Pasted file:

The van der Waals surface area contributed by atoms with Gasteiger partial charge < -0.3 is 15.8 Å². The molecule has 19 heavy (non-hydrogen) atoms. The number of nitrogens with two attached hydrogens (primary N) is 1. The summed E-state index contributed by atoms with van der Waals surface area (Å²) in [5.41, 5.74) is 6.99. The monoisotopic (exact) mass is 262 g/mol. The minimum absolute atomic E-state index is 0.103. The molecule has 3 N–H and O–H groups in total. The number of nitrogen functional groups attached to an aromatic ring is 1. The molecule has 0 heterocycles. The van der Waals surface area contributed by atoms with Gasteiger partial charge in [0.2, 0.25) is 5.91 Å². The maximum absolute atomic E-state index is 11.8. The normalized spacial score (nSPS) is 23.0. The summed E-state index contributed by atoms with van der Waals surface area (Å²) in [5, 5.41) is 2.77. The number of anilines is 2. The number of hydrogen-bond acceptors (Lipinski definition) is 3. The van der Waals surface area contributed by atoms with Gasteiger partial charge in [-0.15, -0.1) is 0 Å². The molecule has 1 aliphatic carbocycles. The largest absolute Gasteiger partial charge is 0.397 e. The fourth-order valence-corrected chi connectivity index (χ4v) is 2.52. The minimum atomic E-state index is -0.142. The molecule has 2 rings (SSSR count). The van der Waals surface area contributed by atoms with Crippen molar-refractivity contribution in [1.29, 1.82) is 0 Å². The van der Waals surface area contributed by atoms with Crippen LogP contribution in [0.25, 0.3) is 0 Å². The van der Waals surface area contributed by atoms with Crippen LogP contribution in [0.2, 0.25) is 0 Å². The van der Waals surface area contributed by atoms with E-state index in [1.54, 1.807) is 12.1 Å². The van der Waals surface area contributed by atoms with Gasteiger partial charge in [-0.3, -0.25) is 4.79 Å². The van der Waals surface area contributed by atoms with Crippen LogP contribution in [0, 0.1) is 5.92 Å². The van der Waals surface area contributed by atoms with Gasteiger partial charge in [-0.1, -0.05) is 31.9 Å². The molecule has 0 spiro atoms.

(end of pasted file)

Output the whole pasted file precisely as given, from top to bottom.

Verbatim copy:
The van der Waals surface area contributed by atoms with Gasteiger partial charge < -0.3 is 15.8 Å². The molecule has 19 heavy (non-hydrogen) atoms. The number of nitrogens with two attached hydrogens (primary N) is 1. The summed E-state index contributed by atoms with van der Waals surface area (Å²) in [5.41, 5.74) is 6.99. The monoisotopic (exact) mass is 262 g/mol. The minimum absolute atomic E-state index is 0.103. The molecule has 3 N–H and O–H groups in total. The number of nitrogen functional groups attached to an aromatic ring is 1. The molecule has 0 heterocycles. The van der Waals surface area contributed by atoms with Gasteiger partial charge in [0.2, 0.25) is 5.91 Å². The maximum absolute atomic E-state index is 11.8. The normalized spacial score (nSPS) is 23.0. The summed E-state index contributed by atoms with van der Waals surface area (Å²) in [5, 5.41) is 2.77. The number of anilines is 2. The number of hydrogen-bond acceptors (Lipinski definition) is 3. The van der Waals surface area contributed by atoms with Gasteiger partial charge in [-0.15, -0.1) is 0 Å². The molecule has 1 aliphatic carbocycles. The largest absolute Gasteiger partial charge is 0.397 e. The fourth-order valence-corrected chi connectivity index (χ4v) is 2.52. The minimum atomic E-state index is -0.142. The molecule has 2 rings (SSSR count). The van der Waals surface area contributed by atoms with Crippen molar-refractivity contribution in [1.29, 1.82) is 0 Å². The van der Waals surface area contributed by atoms with Crippen LogP contribution in [0.25, 0.3) is 0 Å². The van der Waals surface area contributed by atoms with Crippen LogP contribution in [0.2, 0.25) is 0 Å². The van der Waals surface area contributed by atoms with E-state index in [1.54, 1.807) is 12.1 Å². The van der Waals surface area contributed by atoms with Gasteiger partial charge in [-0.3, -0.25) is 4.79 Å². The van der Waals surface area contributed by atoms with Crippen LogP contribution in [0, 0.1) is 5.92 Å². The van der Waals surface area contributed by atoms with Gasteiger partial charge in [-0.1, -0.05) is 31.9 Å². The molecule has 0 spiro atoms.